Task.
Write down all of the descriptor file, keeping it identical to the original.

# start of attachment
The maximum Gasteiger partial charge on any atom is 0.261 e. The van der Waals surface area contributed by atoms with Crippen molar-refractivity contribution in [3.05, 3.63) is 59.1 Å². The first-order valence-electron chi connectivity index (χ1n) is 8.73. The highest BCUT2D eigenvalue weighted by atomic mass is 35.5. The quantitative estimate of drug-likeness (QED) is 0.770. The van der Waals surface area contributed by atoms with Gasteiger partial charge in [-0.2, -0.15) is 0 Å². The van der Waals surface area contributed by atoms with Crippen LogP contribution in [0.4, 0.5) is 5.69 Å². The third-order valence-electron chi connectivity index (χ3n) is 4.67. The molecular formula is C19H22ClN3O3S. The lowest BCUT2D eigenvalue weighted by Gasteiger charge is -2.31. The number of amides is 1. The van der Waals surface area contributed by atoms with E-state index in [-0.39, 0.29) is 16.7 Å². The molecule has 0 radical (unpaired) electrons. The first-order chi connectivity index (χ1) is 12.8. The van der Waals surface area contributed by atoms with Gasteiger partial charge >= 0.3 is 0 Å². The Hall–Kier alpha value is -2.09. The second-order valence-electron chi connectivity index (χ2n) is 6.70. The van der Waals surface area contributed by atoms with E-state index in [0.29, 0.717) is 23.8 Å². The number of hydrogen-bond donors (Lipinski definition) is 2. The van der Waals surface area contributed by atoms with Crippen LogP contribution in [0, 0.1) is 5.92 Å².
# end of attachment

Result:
The maximum Gasteiger partial charge on any atom is 0.261 e. The van der Waals surface area contributed by atoms with Crippen molar-refractivity contribution in [3.05, 3.63) is 59.1 Å². The first-order valence-electron chi connectivity index (χ1n) is 8.73. The highest BCUT2D eigenvalue weighted by atomic mass is 35.5. The quantitative estimate of drug-likeness (QED) is 0.770. The van der Waals surface area contributed by atoms with Gasteiger partial charge in [-0.2, -0.15) is 0 Å². The van der Waals surface area contributed by atoms with Crippen LogP contribution in [0.4, 0.5) is 5.69 Å². The third-order valence-electron chi connectivity index (χ3n) is 4.67. The molecular formula is C19H22ClN3O3S. The lowest BCUT2D eigenvalue weighted by Gasteiger charge is -2.31. The number of amides is 1. The van der Waals surface area contributed by atoms with E-state index in [-0.39, 0.29) is 16.7 Å². The molecule has 0 radical (unpaired) electrons. The first-order chi connectivity index (χ1) is 12.8. The van der Waals surface area contributed by atoms with Gasteiger partial charge >= 0.3 is 0 Å². The Hall–Kier alpha value is -2.09. The second-order valence-electron chi connectivity index (χ2n) is 6.70. The van der Waals surface area contributed by atoms with E-state index in [0.29, 0.717) is 23.8 Å². The number of hydrogen-bond donors (Lipinski definition) is 2. The van der Waals surface area contributed by atoms with Crippen LogP contribution in [0, 0.1) is 5.92 Å².